[Last update: 11 March 2002]

Nuclear Arms for Deterrence or Fighting?

by Michael R. Gordon

March 11, 2002
New York Times

LONDON, March 10 - The Pentagon's new blueprint on nuclear forces has raised the question whether the Bush administration is lowering the threshold for using nuclear arms.

In its Nuclear Posture Review, the Pentagon cites the need for new nuclear arms that could have a lower yield and produce less nuclear fallout. The weapons, the Pentagon said, could be designed to destroy underground complexes, including stores of chemical and biological arms. The targets might be situated in Iraq, Iran, Syria, Libya or North Korea, a reorientation away from cold war scenarios involving Russia.

But the classified Pentagon review has ignited a new and vitally important nuclear debate. Unlike much of the arms-control discussions in recent years, this dispute is not over the number of weapons the United States needs; it is over the more fundamental issue of the circumstances in which they might be used.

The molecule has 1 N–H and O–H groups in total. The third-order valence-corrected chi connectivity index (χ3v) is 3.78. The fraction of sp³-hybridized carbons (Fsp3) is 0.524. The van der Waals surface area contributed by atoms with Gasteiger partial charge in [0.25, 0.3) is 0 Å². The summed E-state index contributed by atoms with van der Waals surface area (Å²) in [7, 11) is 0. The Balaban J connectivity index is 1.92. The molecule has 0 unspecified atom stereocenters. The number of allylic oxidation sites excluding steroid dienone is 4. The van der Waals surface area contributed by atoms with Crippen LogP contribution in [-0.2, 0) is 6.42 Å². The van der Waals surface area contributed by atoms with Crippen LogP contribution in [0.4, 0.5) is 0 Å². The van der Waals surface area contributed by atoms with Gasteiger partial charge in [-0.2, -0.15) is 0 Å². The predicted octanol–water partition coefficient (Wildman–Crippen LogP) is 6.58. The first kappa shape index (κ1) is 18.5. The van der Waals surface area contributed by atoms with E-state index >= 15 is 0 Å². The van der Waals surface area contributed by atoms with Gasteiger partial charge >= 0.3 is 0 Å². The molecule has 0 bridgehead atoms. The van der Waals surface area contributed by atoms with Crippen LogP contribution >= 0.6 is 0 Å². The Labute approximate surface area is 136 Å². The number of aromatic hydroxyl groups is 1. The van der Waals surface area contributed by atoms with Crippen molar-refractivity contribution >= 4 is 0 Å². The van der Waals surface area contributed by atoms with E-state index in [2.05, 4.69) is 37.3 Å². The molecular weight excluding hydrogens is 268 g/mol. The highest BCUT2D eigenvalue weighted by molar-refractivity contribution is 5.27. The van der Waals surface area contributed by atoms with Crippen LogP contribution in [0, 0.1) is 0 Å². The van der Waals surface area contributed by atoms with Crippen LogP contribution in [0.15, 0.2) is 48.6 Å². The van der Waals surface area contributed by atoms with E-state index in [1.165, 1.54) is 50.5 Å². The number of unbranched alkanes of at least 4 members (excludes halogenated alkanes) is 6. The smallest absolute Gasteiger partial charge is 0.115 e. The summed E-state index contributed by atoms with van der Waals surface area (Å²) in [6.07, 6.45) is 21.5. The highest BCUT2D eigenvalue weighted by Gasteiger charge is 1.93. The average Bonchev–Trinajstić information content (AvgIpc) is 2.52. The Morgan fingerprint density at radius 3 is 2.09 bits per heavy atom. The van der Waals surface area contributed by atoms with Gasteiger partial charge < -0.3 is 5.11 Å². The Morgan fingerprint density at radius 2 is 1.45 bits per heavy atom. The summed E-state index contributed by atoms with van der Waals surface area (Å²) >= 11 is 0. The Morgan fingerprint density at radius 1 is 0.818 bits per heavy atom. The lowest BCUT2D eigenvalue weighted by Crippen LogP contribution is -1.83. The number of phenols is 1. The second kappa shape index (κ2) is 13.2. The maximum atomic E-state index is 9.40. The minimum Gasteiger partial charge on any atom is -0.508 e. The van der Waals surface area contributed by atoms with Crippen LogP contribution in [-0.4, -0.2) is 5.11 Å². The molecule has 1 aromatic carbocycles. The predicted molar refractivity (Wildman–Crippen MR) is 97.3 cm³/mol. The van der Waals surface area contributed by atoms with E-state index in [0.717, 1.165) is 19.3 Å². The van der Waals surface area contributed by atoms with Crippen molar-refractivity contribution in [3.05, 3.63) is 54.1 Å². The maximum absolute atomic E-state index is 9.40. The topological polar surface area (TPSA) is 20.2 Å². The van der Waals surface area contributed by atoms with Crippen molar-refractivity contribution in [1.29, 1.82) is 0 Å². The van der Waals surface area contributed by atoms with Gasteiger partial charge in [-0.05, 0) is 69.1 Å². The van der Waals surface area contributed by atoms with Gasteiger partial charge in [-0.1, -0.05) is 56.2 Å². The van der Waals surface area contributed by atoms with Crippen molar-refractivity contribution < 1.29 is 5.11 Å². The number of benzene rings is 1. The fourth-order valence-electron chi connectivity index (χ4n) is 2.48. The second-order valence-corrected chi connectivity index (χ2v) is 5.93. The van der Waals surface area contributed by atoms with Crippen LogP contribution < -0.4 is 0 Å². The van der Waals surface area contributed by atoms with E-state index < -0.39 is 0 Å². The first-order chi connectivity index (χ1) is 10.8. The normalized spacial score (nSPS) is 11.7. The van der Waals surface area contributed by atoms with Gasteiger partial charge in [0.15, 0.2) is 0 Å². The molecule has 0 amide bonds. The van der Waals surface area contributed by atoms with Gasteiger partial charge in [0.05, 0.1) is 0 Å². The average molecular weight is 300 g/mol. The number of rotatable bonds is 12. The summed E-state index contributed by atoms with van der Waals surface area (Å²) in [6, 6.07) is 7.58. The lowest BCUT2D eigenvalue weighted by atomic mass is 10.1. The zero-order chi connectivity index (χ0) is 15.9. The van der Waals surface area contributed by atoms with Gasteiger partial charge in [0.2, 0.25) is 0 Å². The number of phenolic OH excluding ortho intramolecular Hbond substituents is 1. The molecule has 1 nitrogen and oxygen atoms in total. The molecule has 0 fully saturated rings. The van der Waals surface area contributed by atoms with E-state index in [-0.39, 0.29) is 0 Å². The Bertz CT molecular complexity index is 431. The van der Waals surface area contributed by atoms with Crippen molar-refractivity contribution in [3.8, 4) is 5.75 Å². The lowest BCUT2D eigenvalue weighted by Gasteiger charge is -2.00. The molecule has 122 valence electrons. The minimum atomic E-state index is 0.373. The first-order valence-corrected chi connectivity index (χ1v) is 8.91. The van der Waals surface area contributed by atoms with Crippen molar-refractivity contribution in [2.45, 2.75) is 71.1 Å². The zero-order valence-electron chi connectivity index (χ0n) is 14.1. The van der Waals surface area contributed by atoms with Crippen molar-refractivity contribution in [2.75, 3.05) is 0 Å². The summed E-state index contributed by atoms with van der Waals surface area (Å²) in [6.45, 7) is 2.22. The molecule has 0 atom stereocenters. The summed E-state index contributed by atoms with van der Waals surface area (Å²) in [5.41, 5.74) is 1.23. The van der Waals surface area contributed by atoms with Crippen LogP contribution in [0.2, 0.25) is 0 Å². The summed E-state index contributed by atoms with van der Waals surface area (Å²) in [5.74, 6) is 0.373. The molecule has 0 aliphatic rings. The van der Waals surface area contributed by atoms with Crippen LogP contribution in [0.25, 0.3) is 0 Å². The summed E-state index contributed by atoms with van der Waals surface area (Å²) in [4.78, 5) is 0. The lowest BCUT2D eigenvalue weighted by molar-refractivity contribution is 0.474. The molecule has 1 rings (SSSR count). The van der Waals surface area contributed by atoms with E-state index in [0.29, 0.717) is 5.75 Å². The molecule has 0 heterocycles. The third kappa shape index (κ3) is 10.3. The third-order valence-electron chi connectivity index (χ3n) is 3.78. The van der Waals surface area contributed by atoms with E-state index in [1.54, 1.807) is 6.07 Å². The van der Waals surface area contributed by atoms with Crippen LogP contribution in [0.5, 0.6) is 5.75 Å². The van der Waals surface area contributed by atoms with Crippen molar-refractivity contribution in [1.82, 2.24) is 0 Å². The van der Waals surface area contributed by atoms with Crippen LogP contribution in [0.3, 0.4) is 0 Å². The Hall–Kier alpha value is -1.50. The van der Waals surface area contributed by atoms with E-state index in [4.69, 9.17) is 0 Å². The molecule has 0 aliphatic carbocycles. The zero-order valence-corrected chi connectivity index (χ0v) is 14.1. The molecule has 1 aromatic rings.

Should the purpose of nuclear weapons in a post-cold-war world be essentially to deter a nuclear attack on the United States? Or should nuclear weapons be developed for fighting wars, including conflicts with nonnuclear adversaries?

Critics fear that by calling for the development of more effective nuclear weapons, the Pentagon is making the unthinkable thinkable, blurring the distinction between nuclear weapons and conventional arms.

The reaction overseas to the policy shift was predictably harsh, with a Russian legislator asking if Americans "have somewhat lost touch with the reality in which they live."

"Throughout the nuclear age, the fundamental goal has been to prevent the use of nuclear weapons," said Ivo Daalder, a foreign policy specialist at the Brookings Institution. "Now the policy has been turned upside down. It is to keep nuclear weapons as a tool of war- fighting rather than a tool of deterrence. If military planners are now to consider the nuclear option any time they confront a surprising military development, the distinction between nuclear and nonnuclear weapons fades away."

The Pentagon, for its part, argues that in a world full of unexpected threats and rogue states, it needs a broader array of options. It describes nuclear and nonnuclear weapons as "offensive strike systems" that can be used separately or combined in an attack. Such systems are a key pillar of a "new triad" of offensive, defensive and military-industrial resources.